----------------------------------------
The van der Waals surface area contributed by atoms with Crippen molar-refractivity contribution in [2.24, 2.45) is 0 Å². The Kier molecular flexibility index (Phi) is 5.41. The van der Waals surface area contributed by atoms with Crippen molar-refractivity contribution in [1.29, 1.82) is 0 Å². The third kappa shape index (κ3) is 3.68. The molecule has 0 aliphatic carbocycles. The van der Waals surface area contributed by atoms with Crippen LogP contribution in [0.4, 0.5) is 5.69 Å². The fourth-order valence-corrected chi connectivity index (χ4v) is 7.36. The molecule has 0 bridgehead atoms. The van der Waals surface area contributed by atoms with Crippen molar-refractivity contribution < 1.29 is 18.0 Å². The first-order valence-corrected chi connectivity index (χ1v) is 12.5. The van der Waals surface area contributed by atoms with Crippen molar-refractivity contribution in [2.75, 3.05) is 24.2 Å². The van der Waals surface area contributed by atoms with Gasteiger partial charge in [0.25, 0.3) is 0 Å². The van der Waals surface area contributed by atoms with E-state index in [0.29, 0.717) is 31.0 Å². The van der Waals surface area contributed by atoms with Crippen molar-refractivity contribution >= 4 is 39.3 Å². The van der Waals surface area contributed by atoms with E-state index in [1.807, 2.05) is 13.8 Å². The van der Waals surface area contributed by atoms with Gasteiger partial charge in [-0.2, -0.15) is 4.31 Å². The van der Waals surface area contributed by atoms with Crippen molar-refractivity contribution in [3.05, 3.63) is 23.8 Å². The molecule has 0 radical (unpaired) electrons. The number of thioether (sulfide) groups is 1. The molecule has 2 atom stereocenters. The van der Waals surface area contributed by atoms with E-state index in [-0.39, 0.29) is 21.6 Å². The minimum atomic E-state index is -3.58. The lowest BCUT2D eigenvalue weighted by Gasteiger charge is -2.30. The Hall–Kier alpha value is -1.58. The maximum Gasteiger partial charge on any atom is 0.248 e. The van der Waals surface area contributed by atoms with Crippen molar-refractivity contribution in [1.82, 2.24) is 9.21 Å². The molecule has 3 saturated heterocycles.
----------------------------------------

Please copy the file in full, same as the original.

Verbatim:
The van der Waals surface area contributed by atoms with Crippen molar-refractivity contribution in [2.24, 2.45) is 0 Å². The Kier molecular flexibility index (Phi) is 5.41. The van der Waals surface area contributed by atoms with Crippen molar-refractivity contribution in [1.29, 1.82) is 0 Å². The third kappa shape index (κ3) is 3.68. The molecule has 0 aliphatic carbocycles. The van der Waals surface area contributed by atoms with Crippen LogP contribution in [0.4, 0.5) is 5.69 Å². The fourth-order valence-corrected chi connectivity index (χ4v) is 7.36. The molecule has 0 bridgehead atoms. The van der Waals surface area contributed by atoms with Crippen molar-refractivity contribution < 1.29 is 18.0 Å². The first-order valence-corrected chi connectivity index (χ1v) is 12.5. The van der Waals surface area contributed by atoms with Crippen molar-refractivity contribution in [2.75, 3.05) is 24.2 Å². The van der Waals surface area contributed by atoms with Gasteiger partial charge in [0.25, 0.3) is 0 Å². The van der Waals surface area contributed by atoms with E-state index in [0.29, 0.717) is 31.0 Å². The van der Waals surface area contributed by atoms with Crippen molar-refractivity contribution >= 4 is 39.3 Å². The van der Waals surface area contributed by atoms with E-state index in [1.807, 2.05) is 13.8 Å². The van der Waals surface area contributed by atoms with Gasteiger partial charge in [-0.2, -0.15) is 4.31 Å². The van der Waals surface area contributed by atoms with Crippen molar-refractivity contribution in [3.05, 3.63) is 23.8 Å². The molecule has 0 radical (unpaired) electrons. The number of thioether (sulfide) groups is 1. The molecule has 2 atom stereocenters. The van der Waals surface area contributed by atoms with E-state index in [-0.39, 0.29) is 21.6 Å². The minimum atomic E-state index is -3.58. The lowest BCUT2D eigenvalue weighted by Gasteiger charge is -2.30. The Hall–Kier alpha value is -1.58. The maximum Gasteiger partial charge on any atom is 0.248 e. The van der Waals surface area contributed by atoms with Crippen molar-refractivity contribution in [1.82, 2.24) is 9.21 Å². The molecule has 3 saturated heterocycles.